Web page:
Hydroxychloroquine drug in University of Minnesota trial does little to prevent COVID-19

An anti-malaria drug that has been trumpeted as a therapy for COVID-19 was unable in a University of Minnesota clinical trial to prevent the onset of the infectious disease.

The results of the nation’s first randomized trial with the drug, hydroxychloroquine, against COVID-19 will disappoint doctors who had hoped for new therapies amid the pandemic. Many prescribers had given it off-label to COVID-19 patients — in the absence of other options — and President Donald Trump had been an early champion of the drug and said in mid-May that he was taking it for the preventive benefit, a benefit that the U study could not verify.

“While we are disappointed that this did not prevent COVID-19, we are pleased that we were able to provide a conclusive answer,” said Dr. David Boulware, leader of the U trial. “Our objective was to find an answer.”

Results published online Wednesday by the New England Journal of Medicine showed little difference in the onset of COVID-19 in 414 people who took hydroxychloroquine and a comparison group of 407 that took only folic acid vitamins. All participants had at least moderate risk for COVID-19 after being exposed to others in their homes or workplaces who had the illness.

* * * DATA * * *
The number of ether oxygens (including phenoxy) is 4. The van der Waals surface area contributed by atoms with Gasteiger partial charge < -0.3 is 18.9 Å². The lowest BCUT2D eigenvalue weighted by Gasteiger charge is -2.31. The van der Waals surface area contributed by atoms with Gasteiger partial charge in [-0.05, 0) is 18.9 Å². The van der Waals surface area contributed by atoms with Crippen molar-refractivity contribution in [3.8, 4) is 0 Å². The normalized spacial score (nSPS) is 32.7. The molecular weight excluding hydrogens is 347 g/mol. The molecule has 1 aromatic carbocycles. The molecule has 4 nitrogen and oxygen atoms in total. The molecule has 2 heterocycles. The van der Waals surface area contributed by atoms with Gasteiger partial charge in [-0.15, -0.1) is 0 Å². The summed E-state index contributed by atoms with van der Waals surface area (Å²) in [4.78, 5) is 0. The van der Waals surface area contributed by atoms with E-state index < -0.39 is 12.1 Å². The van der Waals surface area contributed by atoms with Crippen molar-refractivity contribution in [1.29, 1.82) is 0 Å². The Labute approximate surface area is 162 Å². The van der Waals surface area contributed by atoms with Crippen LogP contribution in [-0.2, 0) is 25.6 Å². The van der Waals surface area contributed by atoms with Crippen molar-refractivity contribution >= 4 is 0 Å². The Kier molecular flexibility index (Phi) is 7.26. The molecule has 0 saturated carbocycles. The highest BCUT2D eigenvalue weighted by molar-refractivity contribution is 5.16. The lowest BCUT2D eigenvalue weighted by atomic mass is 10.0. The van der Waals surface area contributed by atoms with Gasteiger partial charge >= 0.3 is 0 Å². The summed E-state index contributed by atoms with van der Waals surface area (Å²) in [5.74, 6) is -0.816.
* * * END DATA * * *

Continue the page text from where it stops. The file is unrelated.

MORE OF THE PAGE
There was a small difference, as 11.8% of people taking the drug developed COVID-19, compared with 14.3% of those taking vitamins, the study showed. However, that difference was considered statistically insignificant.

Even if valid, the small difference means that 42 people would have to take the drug prophylactically to prevent one COVID-19 case. That would be costly and expose people to drug side effects. The study showed that 40% experienced mild side effects such as nausea, but it allayed fears that widespread use of the drug could result in cardiac and other complications.

The study provides evidence only of whether the drug is effective in preventing COVID-19 onset following exposure to someone with the infection.

A separate U trial is examining whether it benefits patients after early onset of symptoms, but results haven’t been published.

Enthusiasm for the drug has already cooled after open-label trials and case reports that found little benefit, but the U results are a significant advance.

Minnesota as of Wednesday reported 25,870 lab-confirmed cases and 1,086 deaths from COVID-19, which is caused by a novel coronavirus for which there is no vaccine.

While COVID-19 case numbers have ebbed, state health officials suspect another wave after protests over the death of George Floyd brought thousands of people together.

Chanting and shouting could hasten the spread of the virus, said Jan Malcolm, state health commissioner, along with police use of tear gas to break up protests that could cause infected people to breathe heavily.

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